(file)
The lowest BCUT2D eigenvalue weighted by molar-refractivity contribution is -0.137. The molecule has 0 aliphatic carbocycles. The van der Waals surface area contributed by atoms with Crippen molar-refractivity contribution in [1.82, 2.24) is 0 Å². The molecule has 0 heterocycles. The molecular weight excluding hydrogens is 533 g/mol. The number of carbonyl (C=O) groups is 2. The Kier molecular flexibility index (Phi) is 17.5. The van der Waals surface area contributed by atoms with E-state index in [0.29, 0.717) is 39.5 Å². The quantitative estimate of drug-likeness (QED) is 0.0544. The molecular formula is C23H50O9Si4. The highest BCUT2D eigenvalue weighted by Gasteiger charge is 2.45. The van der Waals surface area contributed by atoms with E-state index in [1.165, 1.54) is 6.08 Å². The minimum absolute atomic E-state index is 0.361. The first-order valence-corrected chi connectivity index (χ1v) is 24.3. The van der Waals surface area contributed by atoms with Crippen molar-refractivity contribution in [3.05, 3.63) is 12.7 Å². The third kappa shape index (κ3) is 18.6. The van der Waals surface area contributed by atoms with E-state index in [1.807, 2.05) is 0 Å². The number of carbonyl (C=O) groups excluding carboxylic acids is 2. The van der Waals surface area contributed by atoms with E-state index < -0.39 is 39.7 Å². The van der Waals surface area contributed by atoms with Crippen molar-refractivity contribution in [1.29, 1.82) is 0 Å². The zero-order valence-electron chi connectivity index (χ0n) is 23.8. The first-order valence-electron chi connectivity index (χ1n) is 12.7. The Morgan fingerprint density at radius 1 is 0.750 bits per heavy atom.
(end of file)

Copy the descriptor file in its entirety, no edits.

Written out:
The lowest BCUT2D eigenvalue weighted by molar-refractivity contribution is -0.137. The molecule has 0 aliphatic carbocycles. The van der Waals surface area contributed by atoms with Crippen molar-refractivity contribution in [1.82, 2.24) is 0 Å². The molecule has 0 heterocycles. The molecular weight excluding hydrogens is 533 g/mol. The number of carbonyl (C=O) groups is 2. The Kier molecular flexibility index (Phi) is 17.5. The van der Waals surface area contributed by atoms with E-state index in [0.29, 0.717) is 39.5 Å². The quantitative estimate of drug-likeness (QED) is 0.0544. The molecular formula is C23H50O9Si4. The highest BCUT2D eigenvalue weighted by Gasteiger charge is 2.45. The van der Waals surface area contributed by atoms with E-state index in [1.165, 1.54) is 6.08 Å². The minimum absolute atomic E-state index is 0.361. The first-order valence-corrected chi connectivity index (χ1v) is 24.3. The van der Waals surface area contributed by atoms with Crippen molar-refractivity contribution in [3.05, 3.63) is 12.7 Å². The third kappa shape index (κ3) is 18.6. The van der Waals surface area contributed by atoms with E-state index in [1.807, 2.05) is 0 Å². The number of carbonyl (C=O) groups excluding carboxylic acids is 2. The van der Waals surface area contributed by atoms with E-state index < -0.39 is 39.7 Å². The van der Waals surface area contributed by atoms with Crippen molar-refractivity contribution in [1.29, 1.82) is 0 Å². The zero-order valence-electron chi connectivity index (χ0n) is 23.8. The first-order valence-electron chi connectivity index (χ1n) is 12.7. The Morgan fingerprint density at radius 1 is 0.750 bits per heavy atom.